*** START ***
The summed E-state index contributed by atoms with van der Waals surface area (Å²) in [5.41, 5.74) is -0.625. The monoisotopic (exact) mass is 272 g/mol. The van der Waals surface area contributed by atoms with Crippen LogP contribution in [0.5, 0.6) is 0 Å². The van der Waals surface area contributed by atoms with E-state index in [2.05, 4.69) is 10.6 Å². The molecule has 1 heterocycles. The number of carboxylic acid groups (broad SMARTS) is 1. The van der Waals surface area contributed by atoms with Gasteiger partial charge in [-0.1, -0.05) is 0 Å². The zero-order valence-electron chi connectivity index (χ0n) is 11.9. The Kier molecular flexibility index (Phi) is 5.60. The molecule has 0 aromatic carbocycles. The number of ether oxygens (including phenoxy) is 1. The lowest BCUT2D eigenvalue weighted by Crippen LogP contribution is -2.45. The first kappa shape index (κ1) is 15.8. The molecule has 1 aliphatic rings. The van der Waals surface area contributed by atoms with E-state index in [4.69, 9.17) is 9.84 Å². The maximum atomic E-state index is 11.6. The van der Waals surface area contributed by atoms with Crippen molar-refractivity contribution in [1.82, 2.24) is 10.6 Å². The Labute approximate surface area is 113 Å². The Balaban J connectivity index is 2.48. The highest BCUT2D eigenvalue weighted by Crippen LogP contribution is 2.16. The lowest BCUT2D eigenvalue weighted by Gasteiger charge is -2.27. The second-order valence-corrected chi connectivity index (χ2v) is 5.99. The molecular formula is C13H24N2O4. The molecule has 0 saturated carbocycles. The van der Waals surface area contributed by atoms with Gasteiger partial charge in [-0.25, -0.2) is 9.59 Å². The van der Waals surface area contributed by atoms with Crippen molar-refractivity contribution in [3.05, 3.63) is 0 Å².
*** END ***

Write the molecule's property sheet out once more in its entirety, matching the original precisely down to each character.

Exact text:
The summed E-state index contributed by atoms with van der Waals surface area (Å²) in [5.41, 5.74) is -0.625. The monoisotopic (exact) mass is 272 g/mol. The van der Waals surface area contributed by atoms with Crippen LogP contribution in [0.5, 0.6) is 0 Å². The van der Waals surface area contributed by atoms with E-state index in [2.05, 4.69) is 10.6 Å². The molecule has 1 heterocycles. The number of carboxylic acid groups (broad SMARTS) is 1. The van der Waals surface area contributed by atoms with Gasteiger partial charge in [-0.1, -0.05) is 0 Å². The zero-order valence-electron chi connectivity index (χ0n) is 11.9. The Kier molecular flexibility index (Phi) is 5.60. The molecule has 0 aromatic carbocycles. The number of ether oxygens (including phenoxy) is 1. The lowest BCUT2D eigenvalue weighted by Crippen LogP contribution is -2.45. The first kappa shape index (κ1) is 15.8. The molecule has 1 aliphatic rings. The van der Waals surface area contributed by atoms with E-state index in [4.69, 9.17) is 9.84 Å². The maximum atomic E-state index is 11.6. The van der Waals surface area contributed by atoms with Crippen molar-refractivity contribution in [1.82, 2.24) is 10.6 Å². The Labute approximate surface area is 113 Å². The Balaban J connectivity index is 2.48. The highest BCUT2D eigenvalue weighted by Crippen LogP contribution is 2.16. The lowest BCUT2D eigenvalue weighted by Gasteiger charge is -2.27. The second-order valence-corrected chi connectivity index (χ2v) is 5.99. The molecular formula is C13H24N2O4. The molecule has 0 saturated carbocycles. The van der Waals surface area contributed by atoms with Gasteiger partial charge in [-0.25, -0.2) is 9.59 Å². The van der Waals surface area contributed by atoms with Crippen molar-refractivity contribution in [3.05, 3.63) is 0 Å².